Cory Doctorow: Sure.

Will Page: ... which is an oxymoron in itself.

Cory Doctorow: Well, okay. Let's call them entities with pricing power which is longer than monopoly, but more-

Will Page: Sure.

Cory Doctorow: ... oligopolies, yeah.

Will Page: You could almost say, how many tech monopolies do we need to worry about before we have a problem with competition. But still, o-o-on that, I did say they expand output and reduce price-

Cory Doctorow: Mm-hmm.

Will Page: ... which is net positive for the consumer, but le- let's think this through for a second. Thanks to the size and scale of these tech monopolies, in our current profession, a first time author, a long time established author, we're gonna see a million front less book titles get released this year. A record.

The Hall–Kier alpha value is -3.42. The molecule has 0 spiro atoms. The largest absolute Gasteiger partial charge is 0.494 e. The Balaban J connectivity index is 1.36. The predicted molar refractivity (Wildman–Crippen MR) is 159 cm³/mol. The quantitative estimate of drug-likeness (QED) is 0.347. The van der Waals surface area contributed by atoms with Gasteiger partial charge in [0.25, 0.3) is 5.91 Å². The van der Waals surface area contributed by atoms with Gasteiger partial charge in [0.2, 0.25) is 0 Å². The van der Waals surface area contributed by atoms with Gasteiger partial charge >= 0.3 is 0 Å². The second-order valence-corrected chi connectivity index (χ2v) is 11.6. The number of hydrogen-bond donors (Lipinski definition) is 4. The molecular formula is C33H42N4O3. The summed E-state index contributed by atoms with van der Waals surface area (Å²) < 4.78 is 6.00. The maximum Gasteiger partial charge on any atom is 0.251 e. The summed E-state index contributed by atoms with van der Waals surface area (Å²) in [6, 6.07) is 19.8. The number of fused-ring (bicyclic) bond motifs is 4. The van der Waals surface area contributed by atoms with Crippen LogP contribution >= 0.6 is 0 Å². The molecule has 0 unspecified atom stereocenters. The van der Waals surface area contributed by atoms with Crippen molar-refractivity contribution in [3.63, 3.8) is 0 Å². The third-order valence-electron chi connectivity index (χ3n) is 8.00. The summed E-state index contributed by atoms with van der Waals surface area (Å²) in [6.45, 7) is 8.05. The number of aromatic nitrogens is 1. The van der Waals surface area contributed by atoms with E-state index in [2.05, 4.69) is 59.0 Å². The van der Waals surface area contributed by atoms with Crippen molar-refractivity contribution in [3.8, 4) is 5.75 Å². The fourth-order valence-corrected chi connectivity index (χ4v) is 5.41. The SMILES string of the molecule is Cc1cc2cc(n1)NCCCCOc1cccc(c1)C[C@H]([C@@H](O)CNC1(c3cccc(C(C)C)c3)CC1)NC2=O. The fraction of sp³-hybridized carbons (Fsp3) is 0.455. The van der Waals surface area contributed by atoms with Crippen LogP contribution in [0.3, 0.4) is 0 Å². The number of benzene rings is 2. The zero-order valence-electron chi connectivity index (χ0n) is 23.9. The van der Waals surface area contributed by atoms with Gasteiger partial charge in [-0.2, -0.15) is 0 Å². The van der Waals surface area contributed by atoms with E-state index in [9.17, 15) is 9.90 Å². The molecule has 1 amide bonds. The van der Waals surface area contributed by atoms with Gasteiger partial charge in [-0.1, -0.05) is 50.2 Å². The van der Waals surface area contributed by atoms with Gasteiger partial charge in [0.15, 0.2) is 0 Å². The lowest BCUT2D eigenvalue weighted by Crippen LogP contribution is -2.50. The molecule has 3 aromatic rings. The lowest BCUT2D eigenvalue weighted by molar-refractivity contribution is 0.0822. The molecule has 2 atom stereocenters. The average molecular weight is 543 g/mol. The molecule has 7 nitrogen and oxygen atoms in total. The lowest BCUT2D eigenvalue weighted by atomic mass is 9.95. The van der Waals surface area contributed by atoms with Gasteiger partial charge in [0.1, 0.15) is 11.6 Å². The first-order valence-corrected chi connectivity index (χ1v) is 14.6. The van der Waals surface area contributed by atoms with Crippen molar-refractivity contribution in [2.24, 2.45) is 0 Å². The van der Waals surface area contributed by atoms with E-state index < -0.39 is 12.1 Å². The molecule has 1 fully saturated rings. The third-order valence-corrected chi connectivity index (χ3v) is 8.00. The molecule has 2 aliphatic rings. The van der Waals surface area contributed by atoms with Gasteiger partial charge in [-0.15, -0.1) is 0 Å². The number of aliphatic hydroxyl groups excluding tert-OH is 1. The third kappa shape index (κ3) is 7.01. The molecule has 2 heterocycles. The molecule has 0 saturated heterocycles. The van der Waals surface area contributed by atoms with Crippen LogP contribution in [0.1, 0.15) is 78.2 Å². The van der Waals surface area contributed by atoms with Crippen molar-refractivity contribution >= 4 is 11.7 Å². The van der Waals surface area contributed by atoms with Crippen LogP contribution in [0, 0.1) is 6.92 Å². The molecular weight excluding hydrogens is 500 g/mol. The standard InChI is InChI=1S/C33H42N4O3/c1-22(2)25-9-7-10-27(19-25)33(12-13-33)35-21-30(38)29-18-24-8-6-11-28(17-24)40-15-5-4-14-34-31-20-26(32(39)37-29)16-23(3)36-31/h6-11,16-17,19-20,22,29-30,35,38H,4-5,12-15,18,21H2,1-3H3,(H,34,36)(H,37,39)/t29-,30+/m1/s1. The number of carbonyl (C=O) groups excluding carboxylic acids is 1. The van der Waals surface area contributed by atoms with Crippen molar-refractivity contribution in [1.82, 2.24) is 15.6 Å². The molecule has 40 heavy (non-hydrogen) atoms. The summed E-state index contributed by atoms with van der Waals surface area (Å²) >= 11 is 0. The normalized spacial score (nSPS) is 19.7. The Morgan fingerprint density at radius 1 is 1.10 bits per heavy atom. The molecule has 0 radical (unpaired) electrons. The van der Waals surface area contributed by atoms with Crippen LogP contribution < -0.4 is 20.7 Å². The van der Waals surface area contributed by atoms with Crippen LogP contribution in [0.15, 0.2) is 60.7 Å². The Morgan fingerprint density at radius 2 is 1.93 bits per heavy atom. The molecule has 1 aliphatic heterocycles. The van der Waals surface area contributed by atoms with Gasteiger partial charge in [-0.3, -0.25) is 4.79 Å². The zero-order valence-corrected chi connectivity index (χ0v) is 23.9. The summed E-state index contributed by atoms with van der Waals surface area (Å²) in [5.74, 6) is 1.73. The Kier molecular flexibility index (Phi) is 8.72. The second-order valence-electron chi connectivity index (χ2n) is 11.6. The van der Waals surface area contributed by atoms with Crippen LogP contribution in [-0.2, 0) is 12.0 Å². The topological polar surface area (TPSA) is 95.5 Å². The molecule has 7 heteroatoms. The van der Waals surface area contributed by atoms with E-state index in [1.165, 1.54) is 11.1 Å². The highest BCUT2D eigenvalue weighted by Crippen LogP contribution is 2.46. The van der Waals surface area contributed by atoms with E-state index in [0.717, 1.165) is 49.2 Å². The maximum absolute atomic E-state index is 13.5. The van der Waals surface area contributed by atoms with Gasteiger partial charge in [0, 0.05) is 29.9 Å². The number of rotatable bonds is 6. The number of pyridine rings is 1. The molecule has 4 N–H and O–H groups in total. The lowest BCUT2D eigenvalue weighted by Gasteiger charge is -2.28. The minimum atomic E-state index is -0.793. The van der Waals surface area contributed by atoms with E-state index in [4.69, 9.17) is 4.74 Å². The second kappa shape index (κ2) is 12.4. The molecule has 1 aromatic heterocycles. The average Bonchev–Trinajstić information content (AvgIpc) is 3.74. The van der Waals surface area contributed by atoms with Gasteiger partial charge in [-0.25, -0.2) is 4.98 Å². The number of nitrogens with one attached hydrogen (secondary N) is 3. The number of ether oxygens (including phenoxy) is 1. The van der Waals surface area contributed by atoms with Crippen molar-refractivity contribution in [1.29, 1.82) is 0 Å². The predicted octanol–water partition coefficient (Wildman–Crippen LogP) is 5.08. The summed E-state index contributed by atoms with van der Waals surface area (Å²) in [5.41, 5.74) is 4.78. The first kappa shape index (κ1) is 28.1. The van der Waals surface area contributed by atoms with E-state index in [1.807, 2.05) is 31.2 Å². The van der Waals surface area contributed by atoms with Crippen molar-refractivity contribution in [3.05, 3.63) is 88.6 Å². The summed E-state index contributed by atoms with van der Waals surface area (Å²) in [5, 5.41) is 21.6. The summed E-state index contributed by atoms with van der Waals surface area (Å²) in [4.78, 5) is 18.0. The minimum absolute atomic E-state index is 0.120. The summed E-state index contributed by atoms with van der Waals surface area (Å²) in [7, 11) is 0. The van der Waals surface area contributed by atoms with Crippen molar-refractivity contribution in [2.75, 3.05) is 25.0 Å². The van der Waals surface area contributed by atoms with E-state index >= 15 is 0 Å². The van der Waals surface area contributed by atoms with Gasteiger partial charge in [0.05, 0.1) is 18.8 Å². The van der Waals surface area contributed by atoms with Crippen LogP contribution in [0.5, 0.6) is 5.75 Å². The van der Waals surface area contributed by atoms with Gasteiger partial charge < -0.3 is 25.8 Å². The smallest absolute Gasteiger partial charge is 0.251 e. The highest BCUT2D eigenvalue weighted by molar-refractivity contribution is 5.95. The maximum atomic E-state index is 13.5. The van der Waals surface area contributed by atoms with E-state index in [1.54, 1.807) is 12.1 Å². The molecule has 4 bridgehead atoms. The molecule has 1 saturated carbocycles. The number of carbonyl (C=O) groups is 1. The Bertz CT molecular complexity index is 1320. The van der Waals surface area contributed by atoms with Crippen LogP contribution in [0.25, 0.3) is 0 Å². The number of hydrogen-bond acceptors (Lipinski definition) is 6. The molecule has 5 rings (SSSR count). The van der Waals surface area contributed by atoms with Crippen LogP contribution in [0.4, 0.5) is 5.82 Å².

Cory Doctorow: Mm-hmm.

Will Page: A record of all time. And they're all available on Amazon.

Cory Doctorow: Right.

Will Page: We're gonna see, you just heard Apple and there's 100 million songs on their platform, far more than the 1,000 Steve Jobs promise to put in your pocket in-

Cory Doctorow: Sure.

Will Page: ... 2002. And they're there on the touch of a piece of glass. So, by having these tech monopolies on one part of the value chain, we have far more choice available to the consumer. We can debate price in a second-

Cory Doctorow: Mm-hmm.

Will Page: ... but would, if you follow the logic, we did something about this, would choice therefore suffer?

Cory Doctorow: So-

Will Page: You would lack the convenience, you would lack the choice.